8. Thus far the evidence before me raises the same concerns that Mr. Justice Campbell and Professor Ratushny highlighted with respect to systemic failures. Where systemic failures have been identified in these reports the simple fact is that even if every individual officer did their job, the overall job did not get done. Justice Campbell puts the point in this way:

    The Bernardo case shows that the motivation, investigative skill, and dedication are not enough. The work of the most dedicated, skilful, and highly motivated investigators, supervisors and forensic scientists can be defeated by the lack of effective case management systems and the lack of systems to ensure communication and co- operation among law enforcement systems. (page 333)


  10. I am deeply struck by what Mr. Justice Campbell said at the very outset of his report:
  11. Virtually every inter-jurisdictional serial killer case including Sutcliffe( the Yorkshire Ripper) and Black ( the cross-border child killer ) in England, Ted Bundy and the green River Killer in the United States and Clifford Olson in Canada, demonstrate the same problems and raise the same questions. And always the answer turns out to be the same- systemic failure. Always the problems turns out to be the same, the mistakes the same, and the systemic failures the same.”(page 1)

    And later he says this:

    The remarkable thing about serial predator investigations is that the same problems repeat themselves in every investigation with tragic frequency. We seem incapable of learning from previous experience. (page 254)

  12. What happened here must never happen again. I consider my paramount duty to do everything that I can do to contribute to that end within my power as a Commissioner. If the reviews and reports that have followed each of these serial crimes, with such similar characteristics, and the recommendations that have followed have failed to effect change, I have concluded that I must ask myself what it is that this Commission can do differently to make a difference.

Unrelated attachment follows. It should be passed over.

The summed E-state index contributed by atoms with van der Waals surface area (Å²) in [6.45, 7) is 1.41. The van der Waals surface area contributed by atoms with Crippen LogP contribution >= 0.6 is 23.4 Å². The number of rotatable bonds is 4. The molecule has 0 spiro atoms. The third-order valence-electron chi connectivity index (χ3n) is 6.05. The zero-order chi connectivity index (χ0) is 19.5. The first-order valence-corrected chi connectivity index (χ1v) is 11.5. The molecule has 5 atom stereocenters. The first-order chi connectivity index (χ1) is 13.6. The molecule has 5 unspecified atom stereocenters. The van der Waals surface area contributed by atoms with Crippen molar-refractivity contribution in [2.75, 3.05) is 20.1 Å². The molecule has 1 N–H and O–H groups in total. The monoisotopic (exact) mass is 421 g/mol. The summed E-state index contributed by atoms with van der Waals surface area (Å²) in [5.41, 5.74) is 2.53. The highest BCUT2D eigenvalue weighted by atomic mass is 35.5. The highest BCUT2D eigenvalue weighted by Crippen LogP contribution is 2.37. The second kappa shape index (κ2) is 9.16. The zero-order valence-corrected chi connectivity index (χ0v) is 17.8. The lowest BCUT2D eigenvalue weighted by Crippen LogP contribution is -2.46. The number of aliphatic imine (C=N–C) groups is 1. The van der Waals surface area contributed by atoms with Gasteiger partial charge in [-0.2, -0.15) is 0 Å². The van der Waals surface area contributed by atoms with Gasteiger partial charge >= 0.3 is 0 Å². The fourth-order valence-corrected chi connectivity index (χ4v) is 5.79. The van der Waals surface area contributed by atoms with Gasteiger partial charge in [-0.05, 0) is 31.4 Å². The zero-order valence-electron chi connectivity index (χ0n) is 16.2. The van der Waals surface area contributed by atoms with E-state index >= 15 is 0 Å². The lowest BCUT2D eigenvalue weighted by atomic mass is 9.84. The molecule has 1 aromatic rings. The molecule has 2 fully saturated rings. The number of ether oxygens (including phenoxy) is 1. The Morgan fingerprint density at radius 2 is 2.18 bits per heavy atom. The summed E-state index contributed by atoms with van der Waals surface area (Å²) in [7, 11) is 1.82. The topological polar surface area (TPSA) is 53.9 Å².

14. Our work must focus on doing whatever we can to make sure we make a difference in very practical terms in advancing the ability to prevent these horrific crimes. I can now say that I will address in my Final Report any elements of systemic failure that may have occurred here, and expect that it will speak to at least the following categories of recommendations:

    a. the difficult interface between the policing authorities and the marginalized community of these victims,

    b. inter jurisdictional difficulties between different police forces, and

    c. shortcomings in organizational systems.

  15. I wish to consider all options as to how the process can be shaped so that I can inform and frame my recommendations in the best possible way to fulfill the duties pursuant to my mandate within the powers vested in me under the Pubic Inquiry Act. I have instructed Commission Counsel to undertake such discussions as they consider may be helpful, including with participants, and to consult with other professionals he considers have the background and experience to assist him in providing advice and guidance to me.

  17. I have directed Commission Counsel that I now wish to hear from three lead investigators in the missing women investigations including: Det/Cst. Shenher, Mr. Connor and Mr. Adam.

  19. I reiterate the importance I attach to moving forward in a timely and focused way as set out in Process directive 1, and will be issuing further process directives in the days ahead.